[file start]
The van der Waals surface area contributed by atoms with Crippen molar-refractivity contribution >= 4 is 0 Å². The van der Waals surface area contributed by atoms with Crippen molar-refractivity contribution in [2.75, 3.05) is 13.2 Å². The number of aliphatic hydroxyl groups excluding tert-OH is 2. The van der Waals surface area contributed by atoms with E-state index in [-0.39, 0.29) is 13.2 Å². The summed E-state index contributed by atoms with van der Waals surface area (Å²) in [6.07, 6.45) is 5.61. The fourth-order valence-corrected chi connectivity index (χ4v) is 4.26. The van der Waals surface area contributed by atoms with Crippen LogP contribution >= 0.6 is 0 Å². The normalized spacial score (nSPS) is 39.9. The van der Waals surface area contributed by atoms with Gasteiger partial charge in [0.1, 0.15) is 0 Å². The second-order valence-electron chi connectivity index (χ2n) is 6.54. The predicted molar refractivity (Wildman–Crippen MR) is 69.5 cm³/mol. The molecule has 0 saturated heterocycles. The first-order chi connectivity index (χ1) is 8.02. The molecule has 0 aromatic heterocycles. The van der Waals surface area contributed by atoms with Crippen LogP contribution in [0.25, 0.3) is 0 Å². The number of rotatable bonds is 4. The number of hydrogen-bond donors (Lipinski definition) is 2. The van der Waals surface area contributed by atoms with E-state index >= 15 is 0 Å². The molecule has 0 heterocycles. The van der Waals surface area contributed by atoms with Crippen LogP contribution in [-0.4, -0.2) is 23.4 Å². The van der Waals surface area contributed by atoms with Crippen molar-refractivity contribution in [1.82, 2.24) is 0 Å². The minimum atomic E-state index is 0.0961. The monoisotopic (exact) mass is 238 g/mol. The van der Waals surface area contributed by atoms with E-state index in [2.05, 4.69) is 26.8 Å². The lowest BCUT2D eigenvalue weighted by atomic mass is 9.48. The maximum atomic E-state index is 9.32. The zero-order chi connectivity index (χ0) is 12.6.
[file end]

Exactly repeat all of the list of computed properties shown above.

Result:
The van der Waals surface area contributed by atoms with Crippen molar-refractivity contribution >= 4 is 0 Å². The van der Waals surface area contributed by atoms with Crippen molar-refractivity contribution in [2.75, 3.05) is 13.2 Å². The number of aliphatic hydroxyl groups excluding tert-OH is 2. The van der Waals surface area contributed by atoms with E-state index in [-0.39, 0.29) is 13.2 Å². The summed E-state index contributed by atoms with van der Waals surface area (Å²) in [6.07, 6.45) is 5.61. The fourth-order valence-corrected chi connectivity index (χ4v) is 4.26. The van der Waals surface area contributed by atoms with Crippen LogP contribution >= 0.6 is 0 Å². The normalized spacial score (nSPS) is 39.9. The van der Waals surface area contributed by atoms with Gasteiger partial charge in [0.1, 0.15) is 0 Å². The second-order valence-electron chi connectivity index (χ2n) is 6.54. The predicted molar refractivity (Wildman–Crippen MR) is 69.5 cm³/mol. The molecule has 0 saturated heterocycles. The first-order chi connectivity index (χ1) is 8.02. The molecule has 0 aromatic heterocycles. The van der Waals surface area contributed by atoms with Crippen LogP contribution in [0.25, 0.3) is 0 Å². The number of rotatable bonds is 4. The number of hydrogen-bond donors (Lipinski definition) is 2. The van der Waals surface area contributed by atoms with E-state index >= 15 is 0 Å². The molecule has 0 heterocycles. The van der Waals surface area contributed by atoms with Crippen LogP contribution in [-0.4, -0.2) is 23.4 Å². The van der Waals surface area contributed by atoms with Crippen molar-refractivity contribution in [1.82, 2.24) is 0 Å². The minimum atomic E-state index is 0.0961. The monoisotopic (exact) mass is 238 g/mol. The van der Waals surface area contributed by atoms with E-state index in [2.05, 4.69) is 26.8 Å². The lowest BCUT2D eigenvalue weighted by atomic mass is 9.48. The maximum atomic E-state index is 9.32. The zero-order chi connectivity index (χ0) is 12.6.